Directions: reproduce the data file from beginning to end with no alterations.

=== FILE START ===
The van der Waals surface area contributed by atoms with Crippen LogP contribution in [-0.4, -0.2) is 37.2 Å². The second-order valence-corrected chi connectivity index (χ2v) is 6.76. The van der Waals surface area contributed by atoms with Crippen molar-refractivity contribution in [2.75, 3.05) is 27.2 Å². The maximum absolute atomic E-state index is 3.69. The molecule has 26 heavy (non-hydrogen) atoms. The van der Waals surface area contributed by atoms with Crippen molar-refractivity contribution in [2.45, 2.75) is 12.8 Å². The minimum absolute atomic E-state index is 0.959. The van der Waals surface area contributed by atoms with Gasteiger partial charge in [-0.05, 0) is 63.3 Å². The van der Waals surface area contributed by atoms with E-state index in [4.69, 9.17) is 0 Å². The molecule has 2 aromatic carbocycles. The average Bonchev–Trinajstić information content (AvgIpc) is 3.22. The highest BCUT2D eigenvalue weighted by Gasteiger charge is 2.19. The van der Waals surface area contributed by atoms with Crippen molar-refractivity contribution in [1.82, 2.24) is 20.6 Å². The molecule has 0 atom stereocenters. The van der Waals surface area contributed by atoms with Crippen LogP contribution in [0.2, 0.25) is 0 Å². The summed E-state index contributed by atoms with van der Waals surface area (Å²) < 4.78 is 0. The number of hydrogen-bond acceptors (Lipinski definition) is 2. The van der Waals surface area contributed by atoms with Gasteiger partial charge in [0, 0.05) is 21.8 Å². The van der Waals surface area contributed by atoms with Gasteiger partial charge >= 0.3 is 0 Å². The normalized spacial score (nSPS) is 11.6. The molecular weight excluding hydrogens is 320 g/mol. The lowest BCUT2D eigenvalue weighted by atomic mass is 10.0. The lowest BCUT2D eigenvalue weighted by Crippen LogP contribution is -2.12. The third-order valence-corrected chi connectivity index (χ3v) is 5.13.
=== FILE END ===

The van der Waals surface area contributed by atoms with Crippen LogP contribution in [-0.4, -0.2) is 37.2 Å². The second-order valence-corrected chi connectivity index (χ2v) is 6.76. The van der Waals surface area contributed by atoms with Crippen molar-refractivity contribution in [2.75, 3.05) is 27.2 Å². The maximum absolute atomic E-state index is 3.69. The molecule has 26 heavy (non-hydrogen) atoms. The van der Waals surface area contributed by atoms with Crippen molar-refractivity contribution in [2.45, 2.75) is 12.8 Å². The minimum absolute atomic E-state index is 0.959. The van der Waals surface area contributed by atoms with Gasteiger partial charge in [-0.05, 0) is 63.3 Å². The van der Waals surface area contributed by atoms with E-state index in [4.69, 9.17) is 0 Å². The molecule has 2 aromatic carbocycles. The average Bonchev–Trinajstić information content (AvgIpc) is 3.22. The highest BCUT2D eigenvalue weighted by Gasteiger charge is 2.19. The van der Waals surface area contributed by atoms with Crippen molar-refractivity contribution in [1.82, 2.24) is 20.6 Å². The molecule has 0 atom stereocenters. The van der Waals surface area contributed by atoms with Crippen LogP contribution in [0.2, 0.25) is 0 Å². The summed E-state index contributed by atoms with van der Waals surface area (Å²) < 4.78 is 0. The number of hydrogen-bond acceptors (Lipinski definition) is 2. The van der Waals surface area contributed by atoms with Gasteiger partial charge in [0, 0.05) is 21.8 Å². The van der Waals surface area contributed by atoms with Gasteiger partial charge >= 0.3 is 0 Å². The normalized spacial score (nSPS) is 11.6. The molecular weight excluding hydrogens is 320 g/mol. The lowest BCUT2D eigenvalue weighted by atomic mass is 10.0. The lowest BCUT2D eigenvalue weighted by Crippen LogP contribution is -2.12. The third-order valence-corrected chi connectivity index (χ3v) is 5.13.